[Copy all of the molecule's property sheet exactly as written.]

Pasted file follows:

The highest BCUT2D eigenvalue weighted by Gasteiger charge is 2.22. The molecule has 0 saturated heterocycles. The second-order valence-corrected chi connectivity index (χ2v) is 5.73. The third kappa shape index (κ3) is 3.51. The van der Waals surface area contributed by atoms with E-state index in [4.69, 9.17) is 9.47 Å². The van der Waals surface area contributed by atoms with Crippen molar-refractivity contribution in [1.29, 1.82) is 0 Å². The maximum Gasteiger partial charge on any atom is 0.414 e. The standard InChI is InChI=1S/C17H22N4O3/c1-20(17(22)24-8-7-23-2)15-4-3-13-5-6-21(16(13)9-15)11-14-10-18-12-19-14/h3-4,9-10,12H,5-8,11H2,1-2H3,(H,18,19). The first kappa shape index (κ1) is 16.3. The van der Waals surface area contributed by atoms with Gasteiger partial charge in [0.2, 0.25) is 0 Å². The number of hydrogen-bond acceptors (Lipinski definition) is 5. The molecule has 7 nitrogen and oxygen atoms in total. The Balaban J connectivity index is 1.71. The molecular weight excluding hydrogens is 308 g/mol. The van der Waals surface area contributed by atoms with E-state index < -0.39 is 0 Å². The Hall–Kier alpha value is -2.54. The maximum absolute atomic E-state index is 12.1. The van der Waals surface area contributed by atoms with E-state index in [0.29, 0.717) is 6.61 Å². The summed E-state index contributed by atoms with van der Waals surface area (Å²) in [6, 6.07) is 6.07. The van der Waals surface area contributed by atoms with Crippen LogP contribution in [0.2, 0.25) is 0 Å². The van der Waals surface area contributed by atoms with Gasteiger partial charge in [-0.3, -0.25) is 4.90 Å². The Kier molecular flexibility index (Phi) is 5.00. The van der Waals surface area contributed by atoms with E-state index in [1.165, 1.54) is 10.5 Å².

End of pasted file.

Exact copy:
The highest BCUT2D eigenvalue weighted by Gasteiger charge is 2.22. The molecule has 0 saturated heterocycles. The second-order valence-corrected chi connectivity index (χ2v) is 5.73. The third kappa shape index (κ3) is 3.51. The van der Waals surface area contributed by atoms with E-state index in [4.69, 9.17) is 9.47 Å². The van der Waals surface area contributed by atoms with Crippen molar-refractivity contribution in [1.29, 1.82) is 0 Å². The maximum Gasteiger partial charge on any atom is 0.414 e. The standard InChI is InChI=1S/C17H22N4O3/c1-20(17(22)24-8-7-23-2)15-4-3-13-5-6-21(16(13)9-15)11-14-10-18-12-19-14/h3-4,9-10,12H,5-8,11H2,1-2H3,(H,18,19). The first kappa shape index (κ1) is 16.3. The van der Waals surface area contributed by atoms with Gasteiger partial charge in [0.2, 0.25) is 0 Å². The number of hydrogen-bond acceptors (Lipinski definition) is 5. The molecule has 7 nitrogen and oxygen atoms in total. The Balaban J connectivity index is 1.71. The molecular weight excluding hydrogens is 308 g/mol. The van der Waals surface area contributed by atoms with E-state index < -0.39 is 0 Å². The Hall–Kier alpha value is -2.54. The maximum absolute atomic E-state index is 12.1. The van der Waals surface area contributed by atoms with E-state index in [0.29, 0.717) is 6.61 Å². The summed E-state index contributed by atoms with van der Waals surface area (Å²) in [6, 6.07) is 6.07. The van der Waals surface area contributed by atoms with Crippen LogP contribution in [0.2, 0.25) is 0 Å². The van der Waals surface area contributed by atoms with Gasteiger partial charge in [-0.3, -0.25) is 4.90 Å². The Kier molecular flexibility index (Phi) is 5.00. The van der Waals surface area contributed by atoms with E-state index in [1.165, 1.54) is 10.5 Å².